We’ve had a number of good sleeper-running evenings lately, but tonight Em is taking off early, and while Wil and CB are game for some shooting, the local system is barren and the neighboring system is potentially hot, with many towers on d-scan and active pilots flying around in cloaky ships. We spot a couple scanning frigates (even one in our system for a few minutes, though he might have come in from an inbound connection from a class 4), a couple strategic cruisers, and… a Falcon-class force recon. The sleeper anomalies present don’t make the risk worth the reward, and we don’t like our chances trying to hunt down the easily-cloaked neighbors, so we follow Em’s lead and make it an early night.
The annoying wormhole connection is still up when I check in the following day. It’s wobbly and old, but by my calculations there’s still a good three hours left before it’s likely to fold on its own, so I talk Berke into pulling out the Monolith to crash it. We’ve done a lot of hole collapsing in the past and have it down to a pretty quick process that rarely causes us too much stress.
What I failed to count on, however, was that hole had (apparently) seen a fair amount of traffic the night before — I suspect that the Helios-class covops ship we spotted in our system last night was scouting a route to known space for some kind of beefy hauler that came through after we logged out, and after that kind of use, the very first trip through the wormhole with the Orca is enough to destabilize it somewhat — not critically, but early enough into our process that I’m left wondering how much mass the jittery thing can withstand. Did we just barely destabilize it, or are we well into the end-game of the hole collapse? There’s just no way to tell.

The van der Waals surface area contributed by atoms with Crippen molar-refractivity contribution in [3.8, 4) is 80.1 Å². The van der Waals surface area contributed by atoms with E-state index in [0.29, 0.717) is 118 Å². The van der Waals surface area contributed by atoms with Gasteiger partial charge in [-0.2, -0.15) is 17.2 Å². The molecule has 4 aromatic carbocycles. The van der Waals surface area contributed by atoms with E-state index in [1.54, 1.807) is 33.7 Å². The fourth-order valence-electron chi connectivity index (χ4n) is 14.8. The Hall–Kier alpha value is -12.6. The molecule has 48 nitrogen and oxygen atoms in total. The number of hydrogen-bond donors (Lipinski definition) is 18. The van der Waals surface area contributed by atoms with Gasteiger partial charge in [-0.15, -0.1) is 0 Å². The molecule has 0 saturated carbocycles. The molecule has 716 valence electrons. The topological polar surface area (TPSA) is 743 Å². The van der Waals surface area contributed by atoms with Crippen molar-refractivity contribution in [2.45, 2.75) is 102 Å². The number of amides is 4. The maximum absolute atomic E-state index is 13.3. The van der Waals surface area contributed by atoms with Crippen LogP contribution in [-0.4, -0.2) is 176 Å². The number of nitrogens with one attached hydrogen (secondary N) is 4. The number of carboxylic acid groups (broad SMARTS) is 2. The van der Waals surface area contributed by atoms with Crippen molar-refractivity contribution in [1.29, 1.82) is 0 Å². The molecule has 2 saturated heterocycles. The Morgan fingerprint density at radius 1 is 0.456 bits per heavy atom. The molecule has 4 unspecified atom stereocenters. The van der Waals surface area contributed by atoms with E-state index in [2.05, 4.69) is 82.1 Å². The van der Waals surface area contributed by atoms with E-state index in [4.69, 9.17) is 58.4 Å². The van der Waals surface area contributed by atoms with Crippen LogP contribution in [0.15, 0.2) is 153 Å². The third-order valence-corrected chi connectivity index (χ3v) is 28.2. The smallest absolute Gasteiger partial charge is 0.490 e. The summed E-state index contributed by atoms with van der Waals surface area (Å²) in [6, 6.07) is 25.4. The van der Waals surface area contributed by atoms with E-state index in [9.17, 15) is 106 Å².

Well, there is one way to tell: keep going. Berke is a veteran hole-crasher, and isn’t too stressed by the hole’s stress — if it strands him on the wrong side he’ll “just scan a way out”. Bold words, considering that our neighboring system only connects to low security known and additional class 2 wormhole space.
Nevertheless, we continue with the collapsing plan and manage to attract St. Murphy during our next pass: as I jump back into our home system with a battleship meant to help the orca with the process, the hole vanishes, leaving Berke on the wrong side.
Berke rolls up his sleeves and starts shoving money where his mouth is. Probes go out, the Monolith cloaks up so he can scan in relative security, and a few minutes later he has an exit to Lowsec.
At this point, he could keep looking for the system’s persistent class-2 connection to see if it has a different (better) connection to known space, but he opts to pull in his probes and at least check out the exit he’s already found, first.
His navcomp puts him in familiar regions of Gallente space when he jumps through the wormhole, with two jumpgates separating him from the safety of high-security space. A bit more research shows him that the systems he has to get through are relatively unoccupied; only a few registered pilots are active in the systems, with no incidents of violence reported in the last 24 hours.
“Should I go for it?” he asks Gor and CB.
“Have you got Warp Stabilizers on?” asks Gor.
“This is me, of course I do.” Another check of the map. “In fact, I have more Warp Stabs on than there are enemy pilots in at least this first system.”
“Then I’d go for it.”
He does. As predicted, there are few pilots around, and his only face-to-face encounter comes in the form of a very startled-looking Bestower-class hauler. Within a few minutes, he’s reached high security space and from there heads to the nearest major trading hub to dock up and log for the evening.